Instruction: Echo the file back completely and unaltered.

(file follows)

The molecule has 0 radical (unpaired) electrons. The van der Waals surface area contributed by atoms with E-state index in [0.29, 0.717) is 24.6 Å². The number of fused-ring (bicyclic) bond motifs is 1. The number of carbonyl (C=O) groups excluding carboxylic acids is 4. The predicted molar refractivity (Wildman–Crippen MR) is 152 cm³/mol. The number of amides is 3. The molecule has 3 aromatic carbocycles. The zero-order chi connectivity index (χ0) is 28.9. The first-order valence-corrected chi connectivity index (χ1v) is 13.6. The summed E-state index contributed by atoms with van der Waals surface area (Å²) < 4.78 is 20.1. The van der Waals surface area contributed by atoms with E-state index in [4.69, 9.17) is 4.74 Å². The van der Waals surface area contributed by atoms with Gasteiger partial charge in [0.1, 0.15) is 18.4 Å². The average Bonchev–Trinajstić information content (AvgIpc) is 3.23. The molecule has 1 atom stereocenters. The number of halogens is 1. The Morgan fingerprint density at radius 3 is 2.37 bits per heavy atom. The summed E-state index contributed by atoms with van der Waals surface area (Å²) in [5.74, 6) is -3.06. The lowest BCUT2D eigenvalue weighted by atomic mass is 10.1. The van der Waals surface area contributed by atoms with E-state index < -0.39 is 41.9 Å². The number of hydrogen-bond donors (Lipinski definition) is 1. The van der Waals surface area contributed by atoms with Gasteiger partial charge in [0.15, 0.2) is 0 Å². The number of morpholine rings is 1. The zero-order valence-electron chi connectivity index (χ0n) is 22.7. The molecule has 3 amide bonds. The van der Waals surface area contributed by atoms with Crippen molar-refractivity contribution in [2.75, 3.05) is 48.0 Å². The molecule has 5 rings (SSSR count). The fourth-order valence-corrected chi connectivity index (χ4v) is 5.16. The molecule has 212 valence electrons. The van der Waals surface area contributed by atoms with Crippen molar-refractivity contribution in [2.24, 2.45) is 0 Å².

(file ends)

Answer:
The molecule has 0 radical (unpaired) electrons. The van der Waals surface area contributed by atoms with E-state index in [0.29, 0.717) is 24.6 Å². The number of fused-ring (bicyclic) bond motifs is 1. The number of carbonyl (C=O) groups excluding carboxylic acids is 4. The predicted molar refractivity (Wildman–Crippen MR) is 152 cm³/mol. The number of amides is 3. The molecule has 3 aromatic carbocycles. The zero-order chi connectivity index (χ0) is 28.9. The first-order valence-corrected chi connectivity index (χ1v) is 13.6. The summed E-state index contributed by atoms with van der Waals surface area (Å²) < 4.78 is 20.1. The van der Waals surface area contributed by atoms with E-state index in [4.69, 9.17) is 4.74 Å². The van der Waals surface area contributed by atoms with Gasteiger partial charge in [0.1, 0.15) is 18.4 Å². The average Bonchev–Trinajstić information content (AvgIpc) is 3.23. The molecule has 1 atom stereocenters. The number of halogens is 1. The Morgan fingerprint density at radius 3 is 2.37 bits per heavy atom. The summed E-state index contributed by atoms with van der Waals surface area (Å²) in [5.74, 6) is -3.06. The lowest BCUT2D eigenvalue weighted by atomic mass is 10.1. The van der Waals surface area contributed by atoms with E-state index < -0.39 is 41.9 Å². The number of hydrogen-bond donors (Lipinski definition) is 1. The van der Waals surface area contributed by atoms with Gasteiger partial charge in [0.15, 0.2) is 0 Å². The number of morpholine rings is 1. The zero-order valence-electron chi connectivity index (χ0n) is 22.7. The molecule has 3 amide bonds. The van der Waals surface area contributed by atoms with Crippen molar-refractivity contribution in [2.75, 3.05) is 48.0 Å². The molecule has 5 rings (SSSR count). The fourth-order valence-corrected chi connectivity index (χ4v) is 5.16. The molecule has 212 valence electrons. The van der Waals surface area contributed by atoms with Crippen molar-refractivity contribution in [2.24, 2.45) is 0 Å².